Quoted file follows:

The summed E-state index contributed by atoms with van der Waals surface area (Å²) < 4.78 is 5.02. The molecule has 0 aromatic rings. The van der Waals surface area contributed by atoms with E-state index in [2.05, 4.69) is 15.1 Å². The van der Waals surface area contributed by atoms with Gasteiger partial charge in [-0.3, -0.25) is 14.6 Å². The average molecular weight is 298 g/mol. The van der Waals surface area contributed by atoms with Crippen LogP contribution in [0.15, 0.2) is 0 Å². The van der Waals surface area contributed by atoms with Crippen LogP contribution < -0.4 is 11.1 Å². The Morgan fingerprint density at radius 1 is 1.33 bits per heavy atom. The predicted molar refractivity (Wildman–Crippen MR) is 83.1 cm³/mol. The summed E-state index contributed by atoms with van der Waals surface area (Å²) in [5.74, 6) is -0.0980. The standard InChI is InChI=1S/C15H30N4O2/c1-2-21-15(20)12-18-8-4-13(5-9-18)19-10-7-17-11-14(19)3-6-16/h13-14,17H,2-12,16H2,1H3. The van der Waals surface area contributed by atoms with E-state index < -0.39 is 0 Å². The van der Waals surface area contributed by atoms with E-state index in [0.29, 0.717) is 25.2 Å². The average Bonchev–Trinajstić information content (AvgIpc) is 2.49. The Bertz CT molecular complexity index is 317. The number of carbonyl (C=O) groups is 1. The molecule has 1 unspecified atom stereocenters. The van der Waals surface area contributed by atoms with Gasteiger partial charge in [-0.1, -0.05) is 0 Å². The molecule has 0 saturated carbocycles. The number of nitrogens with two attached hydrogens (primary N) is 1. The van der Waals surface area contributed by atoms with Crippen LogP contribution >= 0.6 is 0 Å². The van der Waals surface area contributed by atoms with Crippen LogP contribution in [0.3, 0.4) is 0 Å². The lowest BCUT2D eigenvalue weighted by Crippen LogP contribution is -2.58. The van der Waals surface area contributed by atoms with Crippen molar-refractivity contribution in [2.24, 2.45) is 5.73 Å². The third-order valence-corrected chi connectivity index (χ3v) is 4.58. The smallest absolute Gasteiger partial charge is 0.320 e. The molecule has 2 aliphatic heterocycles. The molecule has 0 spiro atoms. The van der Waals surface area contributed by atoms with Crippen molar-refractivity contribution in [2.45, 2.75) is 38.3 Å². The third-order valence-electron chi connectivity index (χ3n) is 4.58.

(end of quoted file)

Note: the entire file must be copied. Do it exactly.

The summed E-state index contributed by atoms with van der Waals surface area (Å²) < 4.78 is 5.02. The molecule has 0 aromatic rings. The van der Waals surface area contributed by atoms with E-state index in [2.05, 4.69) is 15.1 Å². The van der Waals surface area contributed by atoms with Gasteiger partial charge in [-0.3, -0.25) is 14.6 Å². The average molecular weight is 298 g/mol. The van der Waals surface area contributed by atoms with Crippen LogP contribution in [0.15, 0.2) is 0 Å². The van der Waals surface area contributed by atoms with Crippen LogP contribution < -0.4 is 11.1 Å². The Morgan fingerprint density at radius 1 is 1.33 bits per heavy atom. The predicted molar refractivity (Wildman–Crippen MR) is 83.1 cm³/mol. The summed E-state index contributed by atoms with van der Waals surface area (Å²) in [5.74, 6) is -0.0980. The standard InChI is InChI=1S/C15H30N4O2/c1-2-21-15(20)12-18-8-4-13(5-9-18)19-10-7-17-11-14(19)3-6-16/h13-14,17H,2-12,16H2,1H3. The van der Waals surface area contributed by atoms with E-state index < -0.39 is 0 Å². The van der Waals surface area contributed by atoms with E-state index in [0.29, 0.717) is 25.2 Å². The average Bonchev–Trinajstić information content (AvgIpc) is 2.49. The Bertz CT molecular complexity index is 317. The number of carbonyl (C=O) groups is 1. The molecule has 1 unspecified atom stereocenters. The van der Waals surface area contributed by atoms with Gasteiger partial charge in [-0.1, -0.05) is 0 Å². The molecule has 0 saturated carbocycles. The number of nitrogens with two attached hydrogens (primary N) is 1. The van der Waals surface area contributed by atoms with Crippen LogP contribution >= 0.6 is 0 Å². The van der Waals surface area contributed by atoms with Crippen LogP contribution in [0.3, 0.4) is 0 Å². The lowest BCUT2D eigenvalue weighted by Crippen LogP contribution is -2.58. The van der Waals surface area contributed by atoms with Crippen molar-refractivity contribution in [2.24, 2.45) is 5.73 Å². The third-order valence-corrected chi connectivity index (χ3v) is 4.58. The smallest absolute Gasteiger partial charge is 0.320 e. The molecule has 2 aliphatic heterocycles. The molecule has 0 spiro atoms. The van der Waals surface area contributed by atoms with Crippen molar-refractivity contribution in [2.45, 2.75) is 38.3 Å². The third-order valence-electron chi connectivity index (χ3n) is 4.58.